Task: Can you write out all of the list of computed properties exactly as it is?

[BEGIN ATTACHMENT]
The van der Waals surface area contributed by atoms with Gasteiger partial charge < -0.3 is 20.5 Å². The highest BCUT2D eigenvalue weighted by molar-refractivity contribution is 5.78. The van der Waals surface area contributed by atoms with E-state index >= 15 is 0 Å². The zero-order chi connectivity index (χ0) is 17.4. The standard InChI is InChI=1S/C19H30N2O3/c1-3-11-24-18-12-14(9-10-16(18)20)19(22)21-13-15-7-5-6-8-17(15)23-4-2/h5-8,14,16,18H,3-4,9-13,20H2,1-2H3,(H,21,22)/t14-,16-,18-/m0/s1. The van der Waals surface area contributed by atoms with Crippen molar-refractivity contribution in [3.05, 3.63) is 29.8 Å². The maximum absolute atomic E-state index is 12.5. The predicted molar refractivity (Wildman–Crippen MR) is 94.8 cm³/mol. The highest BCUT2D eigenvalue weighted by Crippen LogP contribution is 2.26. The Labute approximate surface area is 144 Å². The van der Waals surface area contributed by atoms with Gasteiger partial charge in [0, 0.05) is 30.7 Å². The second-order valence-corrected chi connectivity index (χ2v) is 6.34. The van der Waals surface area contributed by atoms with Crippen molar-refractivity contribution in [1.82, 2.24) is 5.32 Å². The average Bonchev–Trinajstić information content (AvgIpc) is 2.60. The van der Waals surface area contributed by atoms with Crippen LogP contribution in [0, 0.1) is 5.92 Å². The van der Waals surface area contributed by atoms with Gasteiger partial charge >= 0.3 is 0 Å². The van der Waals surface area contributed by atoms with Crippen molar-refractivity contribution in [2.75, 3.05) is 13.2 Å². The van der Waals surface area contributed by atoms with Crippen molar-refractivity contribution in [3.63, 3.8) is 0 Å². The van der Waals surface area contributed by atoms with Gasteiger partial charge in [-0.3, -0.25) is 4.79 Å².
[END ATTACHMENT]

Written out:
The van der Waals surface area contributed by atoms with Gasteiger partial charge < -0.3 is 20.5 Å². The highest BCUT2D eigenvalue weighted by molar-refractivity contribution is 5.78. The van der Waals surface area contributed by atoms with E-state index >= 15 is 0 Å². The zero-order chi connectivity index (χ0) is 17.4. The standard InChI is InChI=1S/C19H30N2O3/c1-3-11-24-18-12-14(9-10-16(18)20)19(22)21-13-15-7-5-6-8-17(15)23-4-2/h5-8,14,16,18H,3-4,9-13,20H2,1-2H3,(H,21,22)/t14-,16-,18-/m0/s1. The van der Waals surface area contributed by atoms with Crippen molar-refractivity contribution in [3.05, 3.63) is 29.8 Å². The maximum absolute atomic E-state index is 12.5. The predicted molar refractivity (Wildman–Crippen MR) is 94.8 cm³/mol. The highest BCUT2D eigenvalue weighted by Crippen LogP contribution is 2.26. The Labute approximate surface area is 144 Å². The van der Waals surface area contributed by atoms with Gasteiger partial charge in [0, 0.05) is 30.7 Å². The second-order valence-corrected chi connectivity index (χ2v) is 6.34. The van der Waals surface area contributed by atoms with Crippen molar-refractivity contribution in [1.82, 2.24) is 5.32 Å². The average Bonchev–Trinajstić information content (AvgIpc) is 2.60. The van der Waals surface area contributed by atoms with Crippen LogP contribution in [0, 0.1) is 5.92 Å². The van der Waals surface area contributed by atoms with Gasteiger partial charge >= 0.3 is 0 Å². The van der Waals surface area contributed by atoms with Crippen molar-refractivity contribution in [2.75, 3.05) is 13.2 Å². The van der Waals surface area contributed by atoms with Crippen molar-refractivity contribution in [3.63, 3.8) is 0 Å². The van der Waals surface area contributed by atoms with Gasteiger partial charge in [-0.3, -0.25) is 4.79 Å².